What’s Next for Donald Trump?

In the wake of the Wisconsin primary, what's up with Trump? And who will square off at the Republican National Convention?

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Complex Original

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Last Tuesday’s primary in Wisconsin brought a sweeping victory for Vermont Sen. Bernie Sanders, leaving Secretary of State Hillary Clinton looking to double down her efforts preparing for the New York primary on Tuesday, April 19, which will play a larger role in clinching the Democratic nomination. Clinton’s loss in Wisconsin was decisive, but not entirely unexpected, and only gained Sanders four delegates in the end. Still, the true loser on Tuesday, both mathematically and in terms of campaign momentum, was Donald Trump.

The Republican candidate has repeatedly bragged about his unstoppable path to a GOP nomination, saying "I think you'd have riots," if the GOP has a brokered convention this summer (that is, a convention where no one candidate has won enough delegate votes to win the nomination outright). But Ted Cruz’s sweeping win on Tuesday marks a concrete step towards just that. Cruz beat Trump by 13 percentage points in Wisconsin, later noting the primary was “a turning point” in his campaign. And he is right: Trump needs 1,237 delegates total to become the uncontested Republican candidate, and he only took three out of 42 from Wisconsin, leaving him with 746 thus far. If he continues picking up delegates at this rate, he will fall about 100 delegates short of winning the nomination outright. Cruz, on the other hand, would have to win 88 percent, or 727 of the remaining delegates to win an unbrokered convention.

Even if Trump wins the New York primary, it may not guarantee a straight shot at nomination.

While an outright win from Cruz is unlikely, his Tuesday victory is still bad news for Trump, who is already refocusing his efforts on damage control. Now, he is turning his attention to the New York primary, where he is unsurprisingly polling 50 percent above Cruz, who previously dissed “New York values.” The businessman has also has set out to prove that he is more than just the hype, planning a series of speeches to explain his actual policies and promising a more serious tone in coming contests.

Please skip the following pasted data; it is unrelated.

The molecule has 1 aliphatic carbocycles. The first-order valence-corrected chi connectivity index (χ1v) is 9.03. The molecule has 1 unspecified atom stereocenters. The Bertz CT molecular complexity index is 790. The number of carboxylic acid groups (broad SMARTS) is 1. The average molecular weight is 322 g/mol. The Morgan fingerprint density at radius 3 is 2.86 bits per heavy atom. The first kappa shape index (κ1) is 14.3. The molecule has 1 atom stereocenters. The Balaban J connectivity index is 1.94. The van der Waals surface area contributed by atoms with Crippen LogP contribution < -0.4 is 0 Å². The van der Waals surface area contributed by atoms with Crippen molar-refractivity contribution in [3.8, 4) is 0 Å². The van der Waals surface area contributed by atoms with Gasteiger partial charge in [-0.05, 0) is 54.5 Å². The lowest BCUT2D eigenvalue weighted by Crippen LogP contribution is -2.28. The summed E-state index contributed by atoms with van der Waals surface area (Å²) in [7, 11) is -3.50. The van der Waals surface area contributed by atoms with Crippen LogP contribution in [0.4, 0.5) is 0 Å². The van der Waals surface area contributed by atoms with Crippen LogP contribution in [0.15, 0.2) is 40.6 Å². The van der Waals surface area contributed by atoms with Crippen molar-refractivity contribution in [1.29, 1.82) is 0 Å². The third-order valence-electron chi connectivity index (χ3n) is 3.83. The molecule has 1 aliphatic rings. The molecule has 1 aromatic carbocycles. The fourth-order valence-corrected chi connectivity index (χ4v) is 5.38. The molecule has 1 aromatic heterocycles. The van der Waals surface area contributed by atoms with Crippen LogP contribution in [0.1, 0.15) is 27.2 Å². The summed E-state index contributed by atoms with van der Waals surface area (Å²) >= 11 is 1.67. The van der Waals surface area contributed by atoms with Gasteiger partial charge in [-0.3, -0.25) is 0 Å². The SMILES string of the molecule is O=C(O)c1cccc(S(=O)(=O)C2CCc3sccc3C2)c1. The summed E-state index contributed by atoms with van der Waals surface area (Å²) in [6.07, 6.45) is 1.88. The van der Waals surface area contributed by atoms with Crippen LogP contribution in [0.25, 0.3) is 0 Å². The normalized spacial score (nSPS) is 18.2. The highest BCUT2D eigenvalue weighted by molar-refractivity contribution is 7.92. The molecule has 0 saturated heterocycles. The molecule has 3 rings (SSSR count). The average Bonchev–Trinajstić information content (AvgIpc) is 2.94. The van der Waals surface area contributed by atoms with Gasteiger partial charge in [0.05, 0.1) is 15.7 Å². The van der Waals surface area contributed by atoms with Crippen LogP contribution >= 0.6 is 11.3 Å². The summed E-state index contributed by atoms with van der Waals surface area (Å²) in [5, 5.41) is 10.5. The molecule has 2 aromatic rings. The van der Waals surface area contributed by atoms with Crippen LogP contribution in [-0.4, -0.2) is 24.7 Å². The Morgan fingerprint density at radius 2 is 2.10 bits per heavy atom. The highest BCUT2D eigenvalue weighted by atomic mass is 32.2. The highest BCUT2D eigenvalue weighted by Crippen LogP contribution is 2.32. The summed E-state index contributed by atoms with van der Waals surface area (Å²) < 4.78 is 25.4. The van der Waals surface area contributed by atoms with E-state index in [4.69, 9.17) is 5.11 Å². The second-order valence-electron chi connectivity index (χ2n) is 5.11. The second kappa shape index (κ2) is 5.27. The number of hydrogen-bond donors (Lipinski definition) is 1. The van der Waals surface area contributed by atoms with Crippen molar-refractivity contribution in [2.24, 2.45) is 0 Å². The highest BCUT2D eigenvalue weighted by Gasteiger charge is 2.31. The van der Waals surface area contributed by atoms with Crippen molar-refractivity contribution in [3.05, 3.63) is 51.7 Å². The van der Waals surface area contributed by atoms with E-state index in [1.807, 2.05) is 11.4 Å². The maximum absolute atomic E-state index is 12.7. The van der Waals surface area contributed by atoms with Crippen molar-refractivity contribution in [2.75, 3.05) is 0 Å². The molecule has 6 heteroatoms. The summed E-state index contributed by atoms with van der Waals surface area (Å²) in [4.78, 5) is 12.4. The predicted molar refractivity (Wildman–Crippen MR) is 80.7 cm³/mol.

Even if Trump wins the New York primary, it may not guarantee a straight shot at nomination. If the race between Trump and Cruz continues to tighten, a brokered convention is seeming more likely than not. In such an instance, the Republican party could put forward another candidate (House Speaker Paul Ryan is already being eyed). The move is looking increasingly appealing for the Republican party as a variety of polls show GOP voters rejecting the two leading candidates.

An NBC News Exit Poll found that one in three Republican voters would vote for the Democratic nominee if either Trump or Cruz wins, and another exit poll from CBS news found that 38 percent of primary goers said they’d be "scared" and 20 percent said they’d be "concerned" if Trump were elected president.” The Republican party has long been shying away from Trump (or even outright running from him) and it’s not unlikely that they will pull another candidate for the nomination, something that four in 10 Republicans support, according to another poll from CBS.

Senate Majority Leader Mitch McConnell declined to shut down the possibility of a brokered convention.

"I don't think it should be particularly surprising observation that I'd like a candidate for president who can win. Does that shock any of you? I'm not going to get into who fits the description," he said. "But I will say that the nominee is going to be someone who can get 1,237 delegate votes, and I hope that's a person who can actually appeal to a broad swath of the American public and win the election.”

With a lot hinging on the looming New York Primary for both parties, one thing is certain: the Republican National Convention is going to be wild.

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